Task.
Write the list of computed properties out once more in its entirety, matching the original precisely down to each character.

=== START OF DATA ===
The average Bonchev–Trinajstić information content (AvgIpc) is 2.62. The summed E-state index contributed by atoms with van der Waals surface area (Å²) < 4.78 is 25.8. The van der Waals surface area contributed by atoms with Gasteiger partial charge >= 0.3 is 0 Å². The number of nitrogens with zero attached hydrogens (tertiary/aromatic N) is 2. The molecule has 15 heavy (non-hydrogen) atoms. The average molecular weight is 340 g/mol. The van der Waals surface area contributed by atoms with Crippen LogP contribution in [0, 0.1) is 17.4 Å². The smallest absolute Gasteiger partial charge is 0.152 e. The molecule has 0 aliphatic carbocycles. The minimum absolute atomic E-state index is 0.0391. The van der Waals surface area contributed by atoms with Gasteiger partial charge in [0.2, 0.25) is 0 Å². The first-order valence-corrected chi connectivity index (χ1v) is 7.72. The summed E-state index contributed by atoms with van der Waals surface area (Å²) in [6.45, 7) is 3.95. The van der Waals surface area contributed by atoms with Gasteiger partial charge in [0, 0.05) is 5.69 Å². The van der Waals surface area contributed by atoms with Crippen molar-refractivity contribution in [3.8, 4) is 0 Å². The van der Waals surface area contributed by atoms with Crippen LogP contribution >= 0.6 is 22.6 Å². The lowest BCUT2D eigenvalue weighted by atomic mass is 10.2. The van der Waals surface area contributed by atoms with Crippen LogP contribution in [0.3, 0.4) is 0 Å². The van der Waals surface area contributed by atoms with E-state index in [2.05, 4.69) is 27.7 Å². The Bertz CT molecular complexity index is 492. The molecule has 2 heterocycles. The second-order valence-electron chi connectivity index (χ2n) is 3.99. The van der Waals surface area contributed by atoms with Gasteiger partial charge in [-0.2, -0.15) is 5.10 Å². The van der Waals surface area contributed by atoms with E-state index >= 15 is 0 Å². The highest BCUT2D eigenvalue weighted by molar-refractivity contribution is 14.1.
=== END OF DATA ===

The average Bonchev–Trinajstić information content (AvgIpc) is 2.62. The summed E-state index contributed by atoms with van der Waals surface area (Å²) < 4.78 is 25.8. The van der Waals surface area contributed by atoms with Gasteiger partial charge >= 0.3 is 0 Å². The number of nitrogens with zero attached hydrogens (tertiary/aromatic N) is 2. The molecule has 15 heavy (non-hydrogen) atoms. The average molecular weight is 340 g/mol. The van der Waals surface area contributed by atoms with Crippen LogP contribution in [0, 0.1) is 17.4 Å². The smallest absolute Gasteiger partial charge is 0.152 e. The molecule has 0 aliphatic carbocycles. The minimum absolute atomic E-state index is 0.0391. The van der Waals surface area contributed by atoms with Gasteiger partial charge in [0.2, 0.25) is 0 Å². The first-order valence-corrected chi connectivity index (χ1v) is 7.72. The summed E-state index contributed by atoms with van der Waals surface area (Å²) in [6.45, 7) is 3.95. The van der Waals surface area contributed by atoms with Gasteiger partial charge in [0, 0.05) is 5.69 Å². The van der Waals surface area contributed by atoms with Crippen molar-refractivity contribution in [3.8, 4) is 0 Å². The van der Waals surface area contributed by atoms with Crippen LogP contribution >= 0.6 is 22.6 Å². The lowest BCUT2D eigenvalue weighted by atomic mass is 10.2. The van der Waals surface area contributed by atoms with Crippen LogP contribution in [0.3, 0.4) is 0 Å². The van der Waals surface area contributed by atoms with E-state index in [2.05, 4.69) is 27.7 Å². The Bertz CT molecular complexity index is 492. The molecule has 2 heterocycles. The second-order valence-electron chi connectivity index (χ2n) is 3.99. The van der Waals surface area contributed by atoms with Gasteiger partial charge in [-0.2, -0.15) is 5.10 Å². The van der Waals surface area contributed by atoms with E-state index >= 15 is 0 Å². The highest BCUT2D eigenvalue weighted by molar-refractivity contribution is 14.1.